When the British Government appointed the Moyne Commission in 1938, it had hoped to
exclude constitutional issues from its investigations and recommendations. But, among the Commission’s recommendations was the recognition of trade unions and political parties, first in Jamaica and Barbados. Universal adult suffrage followed, and politicians like Norman Manley (Jamaica), Sir Alexander Bustamante (Jamaica), Dr Eric Williams (Trinidad & Tobago), Dr Cheddie Jagan (Guyana), Forbes Burnham (Guyana), and Sir Grantley Adams (Barbados) emerged. To some extent, they were influenced by political activists like Henry Sylvester Williams (1869–1911) who helped to found the African Association, which lobbied for human rights in the colonies and was instrumental in holding the first Pan-African Conference in London (1900). Other influences included Samuel Jules Celestine Edwards (1857–1894), John Alcindor (1873–1924), John Richard Archer (1863–1932), John Barbour-James (1867-1954), W. E. B. Du Bois (1868–1963), Marcus Garvey (1887–1940), George Padmore (1903–1959), to name but a few.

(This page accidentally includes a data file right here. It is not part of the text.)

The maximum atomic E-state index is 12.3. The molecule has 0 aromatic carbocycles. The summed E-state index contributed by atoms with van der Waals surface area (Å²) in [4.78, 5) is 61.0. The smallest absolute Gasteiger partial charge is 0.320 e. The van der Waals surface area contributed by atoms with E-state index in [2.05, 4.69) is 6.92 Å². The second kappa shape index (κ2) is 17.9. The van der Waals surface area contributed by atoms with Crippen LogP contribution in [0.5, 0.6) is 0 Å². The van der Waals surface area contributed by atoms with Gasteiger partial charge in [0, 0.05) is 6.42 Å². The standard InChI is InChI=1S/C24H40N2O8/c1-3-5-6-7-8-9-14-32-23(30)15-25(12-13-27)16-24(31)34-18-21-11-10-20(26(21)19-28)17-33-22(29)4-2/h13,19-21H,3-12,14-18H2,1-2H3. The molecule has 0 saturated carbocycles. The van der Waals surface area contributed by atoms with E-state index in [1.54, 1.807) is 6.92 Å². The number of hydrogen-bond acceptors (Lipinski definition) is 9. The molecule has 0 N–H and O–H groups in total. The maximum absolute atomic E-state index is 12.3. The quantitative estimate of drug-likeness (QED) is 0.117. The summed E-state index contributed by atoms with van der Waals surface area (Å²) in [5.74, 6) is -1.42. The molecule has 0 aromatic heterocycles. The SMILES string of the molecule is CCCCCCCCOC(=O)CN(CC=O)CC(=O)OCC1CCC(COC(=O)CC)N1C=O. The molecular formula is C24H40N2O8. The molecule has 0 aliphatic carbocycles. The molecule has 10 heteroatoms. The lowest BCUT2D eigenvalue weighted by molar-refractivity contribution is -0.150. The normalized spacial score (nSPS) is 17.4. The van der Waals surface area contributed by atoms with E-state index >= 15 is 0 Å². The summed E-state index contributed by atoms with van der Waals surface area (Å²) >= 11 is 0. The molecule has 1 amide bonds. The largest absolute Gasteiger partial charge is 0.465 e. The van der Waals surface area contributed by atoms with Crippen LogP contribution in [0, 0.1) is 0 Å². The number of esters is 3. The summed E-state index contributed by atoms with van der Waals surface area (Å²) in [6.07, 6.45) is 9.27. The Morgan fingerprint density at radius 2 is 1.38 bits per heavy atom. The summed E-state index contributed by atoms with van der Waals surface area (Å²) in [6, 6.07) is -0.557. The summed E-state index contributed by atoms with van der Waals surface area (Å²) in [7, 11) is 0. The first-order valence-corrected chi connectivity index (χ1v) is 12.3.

The West Indies Federation was a short-lived political union that existed from January 1958 but collapsed in May 1962. With political pressure on Britain, independence for the larger colonies followed. Jamaica was first on 6 August 1962. The future of the new nations was left in the hands of local politicians, and although there was some British financial assistance, industrial growth has been slow. The countries are still steeped in economic debt, and may be so for the foreseeable future.